Are FRAND-disputes too complex for PI proceedings?

The answer might be "yes", according to a recent decision by the District Court of the Hague [here]. As far as this Kat is aware, the decision is the first in Europe to address the issue of preliminary relief in FRAND-cases and is therefore worth a closer look.

The dispute

Sisvel holds a SEP-portfolio relating to various wireless communications technologies. On 15 October 2013, it informed Chinese phone manufacturer Xiaomi of this portfolio and stated its willingness to license it on FRAND-terms. The negotiations carried on for several years but were apparently unsuccessful. Sisvel brought suit against Xiaomi in the UK on 23 April 2019 and asked the High Court to set a global FRAND-rate between the parties. PI proceedings in the Netherlands were initiated shortly thereafter, on 29 May 2019. The decision suggests Sisvel also initiated proceedings on the merits in the Netherlands, but it is unclear what is claimed there.

Sisvel requested the District Court to enjoin all of Xiaomi's sales in the Netherlands; or, in the alternative, to grant the injunction subject to Xiaomi's agreement to have a FRAND-rate determined in arbitration; or, in the further alternative, to order Xiaomi to disable the patented functionalities in the phones it sells in the Netherlands.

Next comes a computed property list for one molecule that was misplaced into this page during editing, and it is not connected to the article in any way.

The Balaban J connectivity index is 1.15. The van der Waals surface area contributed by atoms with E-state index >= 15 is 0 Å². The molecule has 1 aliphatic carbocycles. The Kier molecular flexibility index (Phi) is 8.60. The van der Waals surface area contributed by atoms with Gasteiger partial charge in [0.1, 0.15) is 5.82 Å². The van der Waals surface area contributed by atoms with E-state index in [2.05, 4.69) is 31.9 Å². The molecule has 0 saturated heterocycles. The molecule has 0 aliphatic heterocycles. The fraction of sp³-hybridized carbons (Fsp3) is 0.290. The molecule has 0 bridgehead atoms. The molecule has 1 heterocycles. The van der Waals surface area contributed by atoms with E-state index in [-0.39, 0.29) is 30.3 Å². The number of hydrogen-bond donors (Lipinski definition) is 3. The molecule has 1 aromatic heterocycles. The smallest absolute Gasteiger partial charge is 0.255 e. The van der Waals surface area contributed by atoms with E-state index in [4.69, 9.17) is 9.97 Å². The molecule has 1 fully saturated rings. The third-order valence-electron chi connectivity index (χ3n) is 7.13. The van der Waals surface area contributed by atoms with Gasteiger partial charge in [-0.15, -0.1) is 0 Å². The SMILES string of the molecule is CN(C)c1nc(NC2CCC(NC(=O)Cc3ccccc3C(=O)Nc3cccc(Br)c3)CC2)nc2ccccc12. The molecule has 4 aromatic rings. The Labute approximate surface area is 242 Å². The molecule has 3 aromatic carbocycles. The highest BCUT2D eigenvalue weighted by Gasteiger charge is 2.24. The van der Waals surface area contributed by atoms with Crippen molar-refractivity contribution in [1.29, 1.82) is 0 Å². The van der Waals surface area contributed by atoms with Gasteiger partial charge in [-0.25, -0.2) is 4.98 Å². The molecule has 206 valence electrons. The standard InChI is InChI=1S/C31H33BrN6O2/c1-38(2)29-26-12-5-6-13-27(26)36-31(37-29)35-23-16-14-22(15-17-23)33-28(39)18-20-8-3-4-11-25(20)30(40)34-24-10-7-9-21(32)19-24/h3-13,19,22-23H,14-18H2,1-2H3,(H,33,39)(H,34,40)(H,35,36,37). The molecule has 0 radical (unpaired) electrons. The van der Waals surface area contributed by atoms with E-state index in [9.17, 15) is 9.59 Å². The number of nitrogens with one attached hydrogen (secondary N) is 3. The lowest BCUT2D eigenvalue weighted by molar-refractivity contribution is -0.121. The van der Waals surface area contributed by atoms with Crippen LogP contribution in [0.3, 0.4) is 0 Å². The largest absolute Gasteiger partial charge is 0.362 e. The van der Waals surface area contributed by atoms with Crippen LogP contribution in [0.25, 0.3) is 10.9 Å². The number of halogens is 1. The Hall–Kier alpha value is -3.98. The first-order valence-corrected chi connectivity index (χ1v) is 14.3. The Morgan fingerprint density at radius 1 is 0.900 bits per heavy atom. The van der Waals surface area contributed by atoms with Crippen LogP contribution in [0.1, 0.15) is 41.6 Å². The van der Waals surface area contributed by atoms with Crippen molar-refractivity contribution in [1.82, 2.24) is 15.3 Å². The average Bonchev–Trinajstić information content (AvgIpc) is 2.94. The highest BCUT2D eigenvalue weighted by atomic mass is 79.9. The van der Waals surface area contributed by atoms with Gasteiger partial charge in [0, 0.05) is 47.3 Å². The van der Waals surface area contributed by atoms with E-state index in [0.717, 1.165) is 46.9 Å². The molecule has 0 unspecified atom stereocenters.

In a nutshell, the District Court considered (i) Sisvel's interest in relief in these proceedings insufficiently urgent and (ii) the FRAND-dispute too complex for condensed PI proceedings. Consequently, it did not address validity, infringement or the parties' compliance with FRAND-obligations, but dismissed Sisvel's claims out of hand.

Urgency should be assessed in the context of global negotiations

The District Court started its analysis by considering that in FRAND-cases, the damage suffered by the patentee is not so much the involuntary loss of exclusivity, but rather the failure to conclude a FRAND-licence and consequently missing out on royalties. Interestingly, the District Court found that this makes the present case more similar to a claim for payment than to a regular IP dispute, where the patentee's monopoly is violated. Under Dutch procedural law, monetary claims normally lack sufficient urgency to be heard in preliminary relief proceedings.